Key investment opportunities and risks for 2011 – 2012

Dollar Fall

Before we dive in to my views on where to place your bets for the next couple of years, it is important to understand the context for my views.  I see the world economies as extremely unbalanced and while we have seen stability in the stock markets for nearly two years, at any moment volatility can explode.  The big problem is that economic cycles of boom and bust are inevitable.  However in recent decades politicians and bureaucrats have been trying to eliminate the bust cycle.  Each time we enter a recession, before we have completed the full course of bitter medicine to cleanse our system of the excesses, governments rescue us with free money and other stimulus.  We enjoy a short term high, but push the problem of rehab to our future generations.

With this context here are my quick takes on what lies ahead for a mix of sectors, currencies, geographies, and industries:

image Dollar: this is the pivotal trend to track which will influence the direction of many of the other markets.  The US government is debasing the currency by running the dollar printing presses non-stop.  If this was any other currency that is not the world’s reserve currency it would already have crashed.  Watch for the rest of the world to lose patience, and to cause a currency crisis.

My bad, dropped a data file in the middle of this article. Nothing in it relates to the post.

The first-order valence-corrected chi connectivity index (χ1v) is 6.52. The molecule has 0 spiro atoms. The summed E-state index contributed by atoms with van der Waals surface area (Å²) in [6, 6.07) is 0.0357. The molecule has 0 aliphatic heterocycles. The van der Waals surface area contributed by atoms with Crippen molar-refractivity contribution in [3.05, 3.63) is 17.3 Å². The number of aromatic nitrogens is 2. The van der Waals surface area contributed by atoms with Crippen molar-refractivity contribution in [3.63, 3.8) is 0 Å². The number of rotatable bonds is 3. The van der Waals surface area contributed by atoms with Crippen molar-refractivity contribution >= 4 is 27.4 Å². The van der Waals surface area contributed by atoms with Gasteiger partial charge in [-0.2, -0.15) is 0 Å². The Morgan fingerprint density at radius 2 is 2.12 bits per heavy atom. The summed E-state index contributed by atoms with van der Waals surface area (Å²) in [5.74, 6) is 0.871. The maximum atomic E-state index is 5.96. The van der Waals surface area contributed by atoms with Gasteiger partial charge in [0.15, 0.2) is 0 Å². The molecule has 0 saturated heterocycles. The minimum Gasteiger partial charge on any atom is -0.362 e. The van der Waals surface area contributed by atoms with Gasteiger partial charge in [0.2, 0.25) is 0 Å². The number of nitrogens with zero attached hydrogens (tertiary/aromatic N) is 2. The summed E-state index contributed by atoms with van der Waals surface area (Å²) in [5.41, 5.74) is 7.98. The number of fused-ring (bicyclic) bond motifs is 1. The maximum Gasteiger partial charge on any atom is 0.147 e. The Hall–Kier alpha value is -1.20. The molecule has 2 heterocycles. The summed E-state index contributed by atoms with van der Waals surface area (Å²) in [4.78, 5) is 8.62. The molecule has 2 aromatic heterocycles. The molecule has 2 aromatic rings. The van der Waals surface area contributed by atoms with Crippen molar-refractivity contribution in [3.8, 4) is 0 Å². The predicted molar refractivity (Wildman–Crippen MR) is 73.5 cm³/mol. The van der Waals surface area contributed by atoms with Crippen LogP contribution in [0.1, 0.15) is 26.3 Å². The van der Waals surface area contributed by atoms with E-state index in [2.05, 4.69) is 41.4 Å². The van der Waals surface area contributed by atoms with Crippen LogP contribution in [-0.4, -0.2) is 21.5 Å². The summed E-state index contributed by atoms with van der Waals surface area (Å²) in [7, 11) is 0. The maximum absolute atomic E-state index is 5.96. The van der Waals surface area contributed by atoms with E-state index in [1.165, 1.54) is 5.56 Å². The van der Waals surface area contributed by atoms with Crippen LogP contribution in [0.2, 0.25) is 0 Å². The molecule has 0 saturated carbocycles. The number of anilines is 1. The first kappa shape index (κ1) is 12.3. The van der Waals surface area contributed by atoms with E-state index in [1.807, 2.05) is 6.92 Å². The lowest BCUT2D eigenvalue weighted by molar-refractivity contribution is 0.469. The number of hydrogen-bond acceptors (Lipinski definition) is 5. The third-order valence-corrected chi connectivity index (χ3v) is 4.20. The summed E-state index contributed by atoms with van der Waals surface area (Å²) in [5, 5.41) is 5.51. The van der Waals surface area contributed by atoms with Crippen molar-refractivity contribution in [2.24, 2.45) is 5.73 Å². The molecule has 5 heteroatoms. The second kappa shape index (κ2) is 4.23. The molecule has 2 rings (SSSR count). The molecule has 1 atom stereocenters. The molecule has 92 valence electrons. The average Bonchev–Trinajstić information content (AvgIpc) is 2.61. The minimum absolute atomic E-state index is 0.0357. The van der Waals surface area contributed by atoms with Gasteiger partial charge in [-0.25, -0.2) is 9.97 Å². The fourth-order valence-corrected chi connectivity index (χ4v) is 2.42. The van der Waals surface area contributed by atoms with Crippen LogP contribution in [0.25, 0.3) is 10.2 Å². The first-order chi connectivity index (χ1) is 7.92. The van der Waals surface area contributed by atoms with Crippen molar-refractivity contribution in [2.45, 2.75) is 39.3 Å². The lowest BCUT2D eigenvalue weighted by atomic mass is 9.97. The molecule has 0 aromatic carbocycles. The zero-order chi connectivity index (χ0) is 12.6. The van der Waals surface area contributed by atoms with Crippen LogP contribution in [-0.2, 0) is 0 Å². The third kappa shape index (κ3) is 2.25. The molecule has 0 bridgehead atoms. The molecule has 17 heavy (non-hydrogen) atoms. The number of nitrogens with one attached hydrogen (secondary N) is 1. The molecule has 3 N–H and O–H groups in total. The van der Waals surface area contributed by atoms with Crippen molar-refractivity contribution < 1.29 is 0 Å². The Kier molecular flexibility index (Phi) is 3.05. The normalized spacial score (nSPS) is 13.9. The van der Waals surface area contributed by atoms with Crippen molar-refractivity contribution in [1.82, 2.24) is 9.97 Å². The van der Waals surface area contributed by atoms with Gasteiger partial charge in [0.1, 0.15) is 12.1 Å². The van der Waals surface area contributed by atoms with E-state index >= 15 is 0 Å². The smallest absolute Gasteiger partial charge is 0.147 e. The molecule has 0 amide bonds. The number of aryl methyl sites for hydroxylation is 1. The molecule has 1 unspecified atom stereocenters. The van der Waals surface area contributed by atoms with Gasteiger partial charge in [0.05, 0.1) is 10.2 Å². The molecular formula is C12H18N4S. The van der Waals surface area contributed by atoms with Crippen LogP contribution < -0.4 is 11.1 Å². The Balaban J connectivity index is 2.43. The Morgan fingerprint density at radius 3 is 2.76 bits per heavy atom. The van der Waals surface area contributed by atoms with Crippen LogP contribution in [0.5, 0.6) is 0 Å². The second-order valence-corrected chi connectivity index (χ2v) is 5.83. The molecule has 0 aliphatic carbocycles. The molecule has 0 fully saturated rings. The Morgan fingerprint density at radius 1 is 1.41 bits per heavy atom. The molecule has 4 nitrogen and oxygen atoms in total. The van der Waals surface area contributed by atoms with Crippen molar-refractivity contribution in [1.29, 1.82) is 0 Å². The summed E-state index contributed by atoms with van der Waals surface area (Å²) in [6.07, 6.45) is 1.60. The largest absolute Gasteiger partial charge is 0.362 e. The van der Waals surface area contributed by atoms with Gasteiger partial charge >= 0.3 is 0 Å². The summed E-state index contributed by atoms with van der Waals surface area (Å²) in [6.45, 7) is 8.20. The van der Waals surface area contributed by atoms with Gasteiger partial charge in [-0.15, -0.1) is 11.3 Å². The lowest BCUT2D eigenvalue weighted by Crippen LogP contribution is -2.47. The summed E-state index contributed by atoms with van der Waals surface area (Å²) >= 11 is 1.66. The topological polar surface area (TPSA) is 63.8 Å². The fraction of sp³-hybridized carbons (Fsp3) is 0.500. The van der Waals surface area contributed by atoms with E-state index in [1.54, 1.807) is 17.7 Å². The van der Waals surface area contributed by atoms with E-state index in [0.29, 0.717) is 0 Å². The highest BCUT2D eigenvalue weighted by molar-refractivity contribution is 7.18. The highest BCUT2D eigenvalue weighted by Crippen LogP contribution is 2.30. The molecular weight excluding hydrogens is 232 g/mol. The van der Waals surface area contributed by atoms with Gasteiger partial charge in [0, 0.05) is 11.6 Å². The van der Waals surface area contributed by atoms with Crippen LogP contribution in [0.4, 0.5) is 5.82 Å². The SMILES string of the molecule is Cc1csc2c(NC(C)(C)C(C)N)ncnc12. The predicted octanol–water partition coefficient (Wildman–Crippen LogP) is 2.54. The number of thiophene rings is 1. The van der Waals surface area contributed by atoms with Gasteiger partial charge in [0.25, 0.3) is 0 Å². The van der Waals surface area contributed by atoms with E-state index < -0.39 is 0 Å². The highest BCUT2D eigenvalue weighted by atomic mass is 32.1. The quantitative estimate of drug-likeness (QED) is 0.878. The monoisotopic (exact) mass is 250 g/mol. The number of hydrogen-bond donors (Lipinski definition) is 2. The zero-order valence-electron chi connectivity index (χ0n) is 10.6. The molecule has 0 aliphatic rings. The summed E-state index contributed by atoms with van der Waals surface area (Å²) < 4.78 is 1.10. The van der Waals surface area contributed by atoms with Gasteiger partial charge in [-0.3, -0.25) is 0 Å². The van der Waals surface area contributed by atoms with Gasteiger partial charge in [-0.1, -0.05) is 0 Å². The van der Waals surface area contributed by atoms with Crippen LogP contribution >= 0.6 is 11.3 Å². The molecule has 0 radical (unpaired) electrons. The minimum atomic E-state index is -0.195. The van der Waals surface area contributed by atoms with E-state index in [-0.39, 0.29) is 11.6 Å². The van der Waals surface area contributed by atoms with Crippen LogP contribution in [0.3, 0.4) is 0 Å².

image Euro: not a good alternative to the dollar because of the risks from the debt crisis on the periphery.
image Bonds: there is a huge overhang of debt in the world (especially government debt) which will continually need to be rolled over.  Once inflation takes a hold it will wipe out any returns from bonds with their fixed payments, especially long duration bonds.  I am watching out for opportunities to short the long bonds.
image Emerging markets: this was the best place to play the recovery from the 2009 market bottom.  Long term it is still one of the most promising sectors, but short term it is priced for perfection.  Escalating food prices and general inflation are a big risk, and any slow down in demand from the developed world will be critical.